Under the frosty glow of a nearly full moon, The Spin headed over to Cannery Row on Friday night for This Is Nashville, a big ol’ party aimed at the kids of all ages who were visiting the recently opened Music City Center for Comic Con. If the intent was to show off the breadth and scope of local talent to visiting cosplayers, we’d argue that the bill from the Cannery's 10th anniversary party last winter already nailed that. But headliners Peelander-Z play here often enough we’re willing to give them honorary local status, as long as they give us enough time to get our dancin’ muscles warmed up.
Upstairs in The High Watt, Stagolee applied comic-book makeup effects to themselves, and themselves to a mix of rock and pop that was too damn broad for us to get a handle on their personality. They had plenty going for them — chops, stage presence, even a collection of gear that had us geeking — but when these are the things we’re talking about after watching a band for half an hour (and not how their songs or their sound grabbed us), something’s missing.
We moseyed down the newly opened hallway between The High Watt and Mercy (our crotchety old shins would like to shower thanks and praise on the Cannery Row staffers who made that happen) for Brandon Jazz and His Armed Forces. Backed up by DJ Gary and all-time MVP drummer Jerry Pentecost, Jazz was his usual ebullient self, bent on using his tongue-in-cheek synth pop to make up single-handedly for any personality deficits we might encounter. It was still too early for folks to be in boogie-down mode, but Jazz wasn’t about to let that stop him from surfing on a crowd consisting of the five people who were in range.
Back in The High Watt, The Future finally got some bodies unlocked and in the groove. Maybe the group’s tight, dance-conscious pop was drawing residual energy from Franz Ferdinand’s visit to town earlier in the week, or maybe frontman Adam Culver’s red cowboy boots were helping him channel Ariel Moore. Either way, these guys were the unexpected hit of our night: With energy to spare, they could probably sell us on listening to selections from the phone book, and made us reconsider our decision to skip over the slicked-up version of dance pop that became a thing in the mid-Aughts.
We spent most of Modoc’s set trying to pinpoint why they don’t do it for us. Their brew of swaggering rock and stride-glidin’ dance beats was delivered competently and with aplomb, but it still felt eerie. Eventually, we noticed how much leader Clint Culbertson looks like Features frontman Matt Pelham, and it hit us: If someone were to remake Invasion of The Body Snatchers again, casting The Features as the local-rock-band-made-good, Modoc would be our choice for the post-snatch version. Call us picky, but we feel like we’ve heard everything Modoc does before, and we liked it better with keyboards.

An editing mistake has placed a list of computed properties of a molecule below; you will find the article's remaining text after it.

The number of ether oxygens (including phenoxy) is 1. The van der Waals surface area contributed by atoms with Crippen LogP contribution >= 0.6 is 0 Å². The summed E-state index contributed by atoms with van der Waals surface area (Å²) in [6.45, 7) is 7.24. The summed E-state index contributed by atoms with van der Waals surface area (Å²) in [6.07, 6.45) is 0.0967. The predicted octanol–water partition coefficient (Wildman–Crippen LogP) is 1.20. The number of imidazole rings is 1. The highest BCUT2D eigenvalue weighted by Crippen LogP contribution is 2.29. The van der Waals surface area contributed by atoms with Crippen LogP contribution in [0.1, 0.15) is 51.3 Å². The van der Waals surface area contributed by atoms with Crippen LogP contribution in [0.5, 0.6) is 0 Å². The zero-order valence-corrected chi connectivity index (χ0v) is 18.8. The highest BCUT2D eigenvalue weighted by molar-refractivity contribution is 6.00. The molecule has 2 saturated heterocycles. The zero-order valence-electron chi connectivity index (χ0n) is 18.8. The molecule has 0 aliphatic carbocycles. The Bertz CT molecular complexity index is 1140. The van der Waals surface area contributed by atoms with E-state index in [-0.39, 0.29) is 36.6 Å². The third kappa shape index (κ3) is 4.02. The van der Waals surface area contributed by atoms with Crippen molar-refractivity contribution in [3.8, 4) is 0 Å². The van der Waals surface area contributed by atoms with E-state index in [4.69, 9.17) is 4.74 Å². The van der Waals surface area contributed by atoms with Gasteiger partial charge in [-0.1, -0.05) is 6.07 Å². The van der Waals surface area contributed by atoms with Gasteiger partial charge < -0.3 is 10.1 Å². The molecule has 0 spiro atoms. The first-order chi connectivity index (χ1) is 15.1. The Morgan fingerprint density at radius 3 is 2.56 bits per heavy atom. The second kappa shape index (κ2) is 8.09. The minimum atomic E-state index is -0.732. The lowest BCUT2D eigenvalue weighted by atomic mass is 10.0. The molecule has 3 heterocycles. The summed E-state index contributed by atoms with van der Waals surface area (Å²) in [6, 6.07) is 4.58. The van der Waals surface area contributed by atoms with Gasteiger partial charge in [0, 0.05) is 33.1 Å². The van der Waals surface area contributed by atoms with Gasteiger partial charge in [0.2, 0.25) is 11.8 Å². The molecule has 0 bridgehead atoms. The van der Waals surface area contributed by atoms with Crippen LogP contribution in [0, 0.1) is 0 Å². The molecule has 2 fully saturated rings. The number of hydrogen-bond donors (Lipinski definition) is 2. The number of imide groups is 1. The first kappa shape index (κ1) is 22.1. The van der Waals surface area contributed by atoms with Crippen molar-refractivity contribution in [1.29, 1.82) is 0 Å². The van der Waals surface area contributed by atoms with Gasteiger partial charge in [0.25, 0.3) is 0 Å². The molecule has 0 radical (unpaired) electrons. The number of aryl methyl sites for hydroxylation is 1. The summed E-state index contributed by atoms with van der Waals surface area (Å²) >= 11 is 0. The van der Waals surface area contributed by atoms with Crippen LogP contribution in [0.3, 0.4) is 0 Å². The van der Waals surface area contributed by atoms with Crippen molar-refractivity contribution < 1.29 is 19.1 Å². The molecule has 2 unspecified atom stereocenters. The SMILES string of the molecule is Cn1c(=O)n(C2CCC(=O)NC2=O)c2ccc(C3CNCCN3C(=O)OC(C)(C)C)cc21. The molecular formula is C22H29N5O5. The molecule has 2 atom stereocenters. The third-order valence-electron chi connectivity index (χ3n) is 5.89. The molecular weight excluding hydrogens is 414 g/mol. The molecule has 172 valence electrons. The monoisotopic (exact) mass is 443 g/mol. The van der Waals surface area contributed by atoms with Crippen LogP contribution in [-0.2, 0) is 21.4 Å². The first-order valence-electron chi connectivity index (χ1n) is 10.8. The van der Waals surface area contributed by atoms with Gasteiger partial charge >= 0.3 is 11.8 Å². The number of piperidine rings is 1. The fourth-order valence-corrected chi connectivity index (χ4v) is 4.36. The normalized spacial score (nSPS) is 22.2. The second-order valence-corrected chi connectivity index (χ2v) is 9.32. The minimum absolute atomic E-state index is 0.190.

We had to spend only a few minutes with The Kicks to peg them as understudies for The Darkness. It’s a role they take pride in, with vocalist Jordan Phillips stretching to the absolute peak of his vocal range during the first number. We can get behind some cock rock as much as the next guy with a bandanna, but when we saw the acoustic guitar, signifying an impending power ballad, we considered our duties discharged and beat a hasty retreat.
The punk-rock Power Rangers of Peelander-Z have played Nashville more times than we can remember (well, we remember that one time, and that one, too), and the show rarely changes. Audience members played instruments and gave the band piggy-back rides, there was human bowling, and the pots distributed for the community pot-bang appear to be the same ones they’ve been toting for years. Like The Rocky Horror Picture Show, the sequence of events is predictable, but we keep coming back, because this fun, silly party never makes the fatal mistake of taking itself too seriously, washing away any hangups we might have about bouncing around like toddlers in a ball pit and singing the alphabet with a couple hundred grown-ass men and women. The mad gleam in leader Peelander Yellow’s eye will probably have us ushering our grandkids into his conga line.
We’d been downstairs once already to check out the fourth incarnation of the HUSTLE party, boasting a supergroup of DJs who mastermind some of the biggest dance parties in town. DJs from The BoomBap, Y2K and Keep on Movin’ had been spinning funk, hip-hop and other assorted danceable goodies all night long. Now that the main event was over, a few souls were ready to cut the virtual rug, but the Peelanders had worn most everyone out. That included us, so we called it a night.